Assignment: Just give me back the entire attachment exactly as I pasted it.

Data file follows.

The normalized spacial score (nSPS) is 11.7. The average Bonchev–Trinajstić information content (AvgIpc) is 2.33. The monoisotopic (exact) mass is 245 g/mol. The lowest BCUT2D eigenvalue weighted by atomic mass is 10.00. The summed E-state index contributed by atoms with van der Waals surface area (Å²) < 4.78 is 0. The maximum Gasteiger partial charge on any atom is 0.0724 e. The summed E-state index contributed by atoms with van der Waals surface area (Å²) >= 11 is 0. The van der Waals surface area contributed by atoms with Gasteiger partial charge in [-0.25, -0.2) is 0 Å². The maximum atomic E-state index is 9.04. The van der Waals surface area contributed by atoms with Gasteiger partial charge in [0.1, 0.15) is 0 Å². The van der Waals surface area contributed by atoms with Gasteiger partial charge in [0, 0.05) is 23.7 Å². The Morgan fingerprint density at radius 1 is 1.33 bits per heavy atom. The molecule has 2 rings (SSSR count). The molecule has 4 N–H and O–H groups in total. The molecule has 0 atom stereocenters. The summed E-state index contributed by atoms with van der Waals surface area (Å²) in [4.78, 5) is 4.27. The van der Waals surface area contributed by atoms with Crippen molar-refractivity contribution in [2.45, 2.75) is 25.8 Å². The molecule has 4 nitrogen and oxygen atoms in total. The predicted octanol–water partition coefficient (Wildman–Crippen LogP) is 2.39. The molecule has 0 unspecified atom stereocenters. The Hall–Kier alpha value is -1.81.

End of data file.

The normalized spacial score (nSPS) is 11.7. The average Bonchev–Trinajstić information content (AvgIpc) is 2.33. The monoisotopic (exact) mass is 245 g/mol. The lowest BCUT2D eigenvalue weighted by atomic mass is 10.00. The summed E-state index contributed by atoms with van der Waals surface area (Å²) < 4.78 is 0. The maximum Gasteiger partial charge on any atom is 0.0724 e. The summed E-state index contributed by atoms with van der Waals surface area (Å²) >= 11 is 0. The van der Waals surface area contributed by atoms with Gasteiger partial charge in [-0.25, -0.2) is 0 Å². The maximum atomic E-state index is 9.04. The van der Waals surface area contributed by atoms with Gasteiger partial charge in [0.1, 0.15) is 0 Å². The van der Waals surface area contributed by atoms with Gasteiger partial charge in [0, 0.05) is 23.7 Å². The Morgan fingerprint density at radius 1 is 1.33 bits per heavy atom. The molecule has 2 rings (SSSR count). The molecule has 4 N–H and O–H groups in total. The molecule has 0 atom stereocenters. The summed E-state index contributed by atoms with van der Waals surface area (Å²) in [4.78, 5) is 4.27. The van der Waals surface area contributed by atoms with Crippen molar-refractivity contribution in [2.45, 2.75) is 25.8 Å². The molecule has 4 nitrogen and oxygen atoms in total. The predicted octanol–water partition coefficient (Wildman–Crippen LogP) is 2.39. The molecule has 0 unspecified atom stereocenters. The Hall–Kier alpha value is -1.81.